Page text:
Have them help with clean up It is good for them to learn to clean as they go and really good for you to have them clean as they go. You can start small with this too. Kids can help put wrappers or food scraps in the trash (you can also use a garbage bowl on the table to reduce trips to the trash can), they can put dirty dishes in the sink or dishwasher, help put ingredients away, and wipe off a table when they are done.
This obviously isn’t comprehensive. How you involve your kids in cooking will depend on them and you and that’s fine! But I hope these ideas provide some comfortable ways to get started and some encouragement to keep going if you already have.
If you are you reading this and going, wait, I don’t even feel comfortable in the kitchen myself. How can I teach my kids? I don’t feel confident in my ability to prepare balanced and meals, but I want to, and want my kids to have that ability. I wish I just had somebody who would just walk me through the process, make it a little less overwhelming, who could be my coach and cheerleader
That’s me! I can do that! I would love to work with you at your current level of cooking/food comfort to develop a tool kit of meals, skills, recipes, so you can feel confident in the kitchen and pass that along to your kids. If this sounds like something you want, learn more here
These are meals that literally require throwing ingredients together. No quick sauteeing, no slicing, no chopping, no measuring. This is for you if you want to make a meal but don’t have access to a kitchen. This is for you if you don’t know how to cook but want to eat more at home. This is for you if you don’t want to cook because you’re too exhausted or busy or just have other things you’d rather do. This is for you if you’re struggling with your mental health and you just need some fuel for your body on days when you have no motivation to do anything.
Most of these salads are a balanced meal in themselves. They have veggies, protein, and some sort of carbohydrate. Most of them are lower on the carb side (especially carbs from grains), so if you like bread, a whole grain bread makes a good compliment to the meal. I personally feel like a salad meal isn’t complete without bread. 🙂
Anyway, on to the salads
pre-washed lettuce/greens OR sliced cabbage/coleslaw mix + can of beans + (optional can of corn) + shredded cheese + salsa + (optional guacamole and/or sour cream) + chips
Cheese Apple Walnut Salad
pre-washed lettuce/greens + apple slices + walnuts + shredded or crumbled cheese+ vinaigrette dressing + optional pre-cooked chicken OR deli turkey OR deli ham
No-Chop Cobb Salad
pre-washed lettuce + pre-cooked chicken OR sliced deli chicken + bacon bits + blue cheese + cherry tomatoes + pre-cooked hardboiled eggs (crumbled by hand or squished with a fork) + scoop guacamole + vinaigrette + optional dried chives sprinkle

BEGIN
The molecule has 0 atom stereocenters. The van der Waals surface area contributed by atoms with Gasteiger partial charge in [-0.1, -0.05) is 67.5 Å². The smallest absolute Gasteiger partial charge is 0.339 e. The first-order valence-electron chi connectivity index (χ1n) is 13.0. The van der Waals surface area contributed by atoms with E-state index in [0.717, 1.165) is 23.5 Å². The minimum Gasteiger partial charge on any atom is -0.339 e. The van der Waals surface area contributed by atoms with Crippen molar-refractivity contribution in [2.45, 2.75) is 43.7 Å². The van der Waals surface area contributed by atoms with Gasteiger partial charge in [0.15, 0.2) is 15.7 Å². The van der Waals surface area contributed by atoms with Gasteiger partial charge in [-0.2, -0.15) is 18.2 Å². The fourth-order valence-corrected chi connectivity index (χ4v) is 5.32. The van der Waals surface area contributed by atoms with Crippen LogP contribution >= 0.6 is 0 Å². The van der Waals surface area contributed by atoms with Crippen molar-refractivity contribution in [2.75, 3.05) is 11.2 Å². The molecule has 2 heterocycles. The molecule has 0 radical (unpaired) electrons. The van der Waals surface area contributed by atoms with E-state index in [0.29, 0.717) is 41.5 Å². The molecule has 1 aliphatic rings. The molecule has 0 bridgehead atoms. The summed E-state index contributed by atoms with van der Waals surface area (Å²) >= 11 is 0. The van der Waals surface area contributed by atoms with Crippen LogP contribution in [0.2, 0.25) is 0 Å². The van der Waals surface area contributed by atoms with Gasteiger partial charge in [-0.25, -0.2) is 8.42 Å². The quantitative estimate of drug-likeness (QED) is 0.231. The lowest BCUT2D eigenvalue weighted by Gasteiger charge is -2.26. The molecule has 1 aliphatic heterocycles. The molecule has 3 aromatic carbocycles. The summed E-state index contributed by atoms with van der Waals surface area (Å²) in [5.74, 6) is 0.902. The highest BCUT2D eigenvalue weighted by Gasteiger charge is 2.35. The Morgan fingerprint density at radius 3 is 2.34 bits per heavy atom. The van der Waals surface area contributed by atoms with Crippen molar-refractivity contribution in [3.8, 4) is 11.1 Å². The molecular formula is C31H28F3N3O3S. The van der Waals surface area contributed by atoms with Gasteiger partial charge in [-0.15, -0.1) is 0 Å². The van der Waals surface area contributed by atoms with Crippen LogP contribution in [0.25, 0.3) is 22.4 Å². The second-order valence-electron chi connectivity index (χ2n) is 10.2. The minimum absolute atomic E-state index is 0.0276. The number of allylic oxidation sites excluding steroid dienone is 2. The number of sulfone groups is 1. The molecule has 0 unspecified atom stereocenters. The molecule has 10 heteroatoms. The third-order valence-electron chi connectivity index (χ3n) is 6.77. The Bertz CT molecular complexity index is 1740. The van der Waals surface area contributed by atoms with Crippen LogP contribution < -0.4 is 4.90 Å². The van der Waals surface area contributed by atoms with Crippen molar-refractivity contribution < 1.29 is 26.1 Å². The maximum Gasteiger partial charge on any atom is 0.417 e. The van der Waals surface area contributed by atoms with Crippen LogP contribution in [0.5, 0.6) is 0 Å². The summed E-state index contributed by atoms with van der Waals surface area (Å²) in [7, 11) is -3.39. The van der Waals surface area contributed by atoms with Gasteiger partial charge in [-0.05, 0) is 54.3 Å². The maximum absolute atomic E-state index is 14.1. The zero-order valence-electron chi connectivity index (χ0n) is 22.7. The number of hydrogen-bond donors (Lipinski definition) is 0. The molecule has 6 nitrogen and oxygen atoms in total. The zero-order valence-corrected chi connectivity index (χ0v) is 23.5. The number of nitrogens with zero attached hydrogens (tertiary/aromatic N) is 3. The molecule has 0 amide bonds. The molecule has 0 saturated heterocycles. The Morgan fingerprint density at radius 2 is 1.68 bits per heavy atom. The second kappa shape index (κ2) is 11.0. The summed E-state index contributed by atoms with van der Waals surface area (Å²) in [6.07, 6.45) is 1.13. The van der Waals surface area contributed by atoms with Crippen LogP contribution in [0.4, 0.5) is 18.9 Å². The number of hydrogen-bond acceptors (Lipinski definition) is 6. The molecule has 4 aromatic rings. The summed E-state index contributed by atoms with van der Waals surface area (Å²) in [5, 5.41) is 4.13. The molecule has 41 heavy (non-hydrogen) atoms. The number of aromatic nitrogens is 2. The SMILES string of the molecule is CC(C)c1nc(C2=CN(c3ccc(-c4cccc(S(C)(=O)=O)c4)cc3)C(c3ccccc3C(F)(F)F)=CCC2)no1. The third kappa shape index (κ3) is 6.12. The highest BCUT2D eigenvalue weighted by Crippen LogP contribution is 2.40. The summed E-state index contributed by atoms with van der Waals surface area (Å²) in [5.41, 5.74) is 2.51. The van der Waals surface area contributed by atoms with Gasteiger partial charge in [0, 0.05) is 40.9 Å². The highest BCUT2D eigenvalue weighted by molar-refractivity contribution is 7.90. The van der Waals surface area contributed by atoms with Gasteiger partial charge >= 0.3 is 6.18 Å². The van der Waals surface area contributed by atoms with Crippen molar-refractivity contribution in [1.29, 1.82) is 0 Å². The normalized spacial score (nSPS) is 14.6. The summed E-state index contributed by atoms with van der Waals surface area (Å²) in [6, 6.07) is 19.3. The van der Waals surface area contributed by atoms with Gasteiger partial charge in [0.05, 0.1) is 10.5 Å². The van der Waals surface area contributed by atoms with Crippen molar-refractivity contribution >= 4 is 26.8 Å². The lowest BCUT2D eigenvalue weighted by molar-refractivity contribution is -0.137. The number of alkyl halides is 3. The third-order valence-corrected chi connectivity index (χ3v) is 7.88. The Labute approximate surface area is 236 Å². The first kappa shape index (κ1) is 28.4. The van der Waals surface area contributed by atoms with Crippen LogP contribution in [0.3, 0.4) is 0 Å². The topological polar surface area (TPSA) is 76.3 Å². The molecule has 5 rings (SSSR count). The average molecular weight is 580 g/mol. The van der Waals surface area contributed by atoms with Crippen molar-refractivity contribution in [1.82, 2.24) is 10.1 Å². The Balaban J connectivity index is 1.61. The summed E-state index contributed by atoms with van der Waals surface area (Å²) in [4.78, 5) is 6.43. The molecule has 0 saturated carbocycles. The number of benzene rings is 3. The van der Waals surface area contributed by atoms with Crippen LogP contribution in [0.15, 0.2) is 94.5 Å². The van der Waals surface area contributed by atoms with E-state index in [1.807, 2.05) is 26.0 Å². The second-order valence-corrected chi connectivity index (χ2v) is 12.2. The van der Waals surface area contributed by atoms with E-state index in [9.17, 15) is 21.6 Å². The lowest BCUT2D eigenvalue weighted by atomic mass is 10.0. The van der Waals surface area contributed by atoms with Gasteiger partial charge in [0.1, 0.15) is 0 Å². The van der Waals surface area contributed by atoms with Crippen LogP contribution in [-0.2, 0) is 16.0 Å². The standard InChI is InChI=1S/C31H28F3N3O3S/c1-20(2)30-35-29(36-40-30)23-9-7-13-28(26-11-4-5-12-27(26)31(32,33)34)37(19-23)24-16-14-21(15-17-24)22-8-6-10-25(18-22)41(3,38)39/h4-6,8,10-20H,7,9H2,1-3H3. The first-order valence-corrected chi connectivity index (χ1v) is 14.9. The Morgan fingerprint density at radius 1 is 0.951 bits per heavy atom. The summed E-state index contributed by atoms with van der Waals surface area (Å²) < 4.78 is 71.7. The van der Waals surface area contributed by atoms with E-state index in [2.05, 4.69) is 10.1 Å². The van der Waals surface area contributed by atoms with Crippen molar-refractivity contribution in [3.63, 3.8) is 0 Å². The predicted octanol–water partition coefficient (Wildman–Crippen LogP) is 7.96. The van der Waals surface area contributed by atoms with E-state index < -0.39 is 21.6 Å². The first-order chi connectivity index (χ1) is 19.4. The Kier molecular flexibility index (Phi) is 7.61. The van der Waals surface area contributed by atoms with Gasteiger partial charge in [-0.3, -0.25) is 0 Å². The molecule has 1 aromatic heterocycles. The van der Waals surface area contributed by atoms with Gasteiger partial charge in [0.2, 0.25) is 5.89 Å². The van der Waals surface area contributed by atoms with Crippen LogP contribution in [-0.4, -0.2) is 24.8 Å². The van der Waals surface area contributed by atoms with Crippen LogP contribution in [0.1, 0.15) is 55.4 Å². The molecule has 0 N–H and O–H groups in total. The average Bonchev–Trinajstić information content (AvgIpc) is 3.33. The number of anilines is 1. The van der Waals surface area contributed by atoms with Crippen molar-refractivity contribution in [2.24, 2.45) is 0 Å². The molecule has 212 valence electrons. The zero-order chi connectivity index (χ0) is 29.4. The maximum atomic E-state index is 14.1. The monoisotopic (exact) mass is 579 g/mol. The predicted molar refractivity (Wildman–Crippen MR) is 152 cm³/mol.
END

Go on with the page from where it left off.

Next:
Cherry or grape tomatoes + sliced mozzarella or mozzarella balls + olive oil + fresh basil or dried basil + optional extra pre-washed greens
Washed leaves of Romaine/Green leaf/Red leaf/Butter/Iceberg lettuce spread with hummus/tuna salad/chicken salad/egg salad/peanut butter (sounds weird but actually not bad) or use them to roll up deli meat and/or cheese with whatever condiments you like
Chicken Caesar Salad
pre-washed lettuce/greens + pre-cooked chicken OR sliced deli chicken + Caesar dressing + croutons + (optional cherry tomatoes)
sliced cabbage or coleslaw mix + pre-cooked chicken + sliced almonds + canned mandarin oranges + Asian dressing or soy sauce and honey + (optional crunchy chow mein noodles)
Pear Spinach Salad
Canned sliced or cubed pears (drained) + pre-washed spinach + pre-cooked chicken + pecans, walnuts, or sliced almonds + dressing of your choice (blue cheese and pears is a winning combination I think)
You can actually buy cans of this already made, or make your own: canned kidney beans + canned garbanzo beans + canned green beans (or add whatever beans you like) + vinaigrette dressing. Eat with whole grain bread for the most complete protein
I have done my best to make sure that these recipes require as little preparation as possible. The most that will need to be done is opening a few cans, maybe tearing some lunch meat, spreading some stuff on other stuff, and mixing stuff together. The items mentioned as pre-cooked can be something you have pre-cooked yourself, but I have tried to choose things that you will be able to buy at a typical grocery store pre-cooked to truly minimize the work and need for a kitchen. I do realize not everyone has access to a grocery store or a grocery store with a wide selection of fresh ingredients. I’ve tried to include salads with a variety of ingredients, many of which are shelf-stable or last a long time.
Do you have any go-to recipes (salad or not) that don’t require any cooking? Feel free to share in the comments
Let’s talk about food we hate. Or even foods we just don’t really like.
It’s fine and normal to have foods you don’t like and choose not to eat!
Everyone has their own personal preferences. It’s cool if you never want to try those foods or learn to like them. It’s your choice!
From a nutrition perspective, there is such a variety of food on this earth that most people can have a balanced diet that fits within their food preferences. There might be a few changes and stretches to make, but it’s rare that you will need to eat only foods you hate to be healthy.
If you are concerned that food preferences are so restrictive that they prevent you from getting adequate nutrition, please speak to a registered dietitian or primary care provider.
Here are some foods I don’t like:
Thousand Island Dressing
over-dressed salad (soggy lettuce 🙁 )
Cooked or canned pineapple
That being said, some of these I keep trying because I want to maybe someday like them.
Sometimes it’s worth giving foods a few chances before you rule them out forever.
(This doesn’t even take into account not eating certain foods because of religious or ethical beliefs. This is also totally up to each individual and should not be considered just a preference. )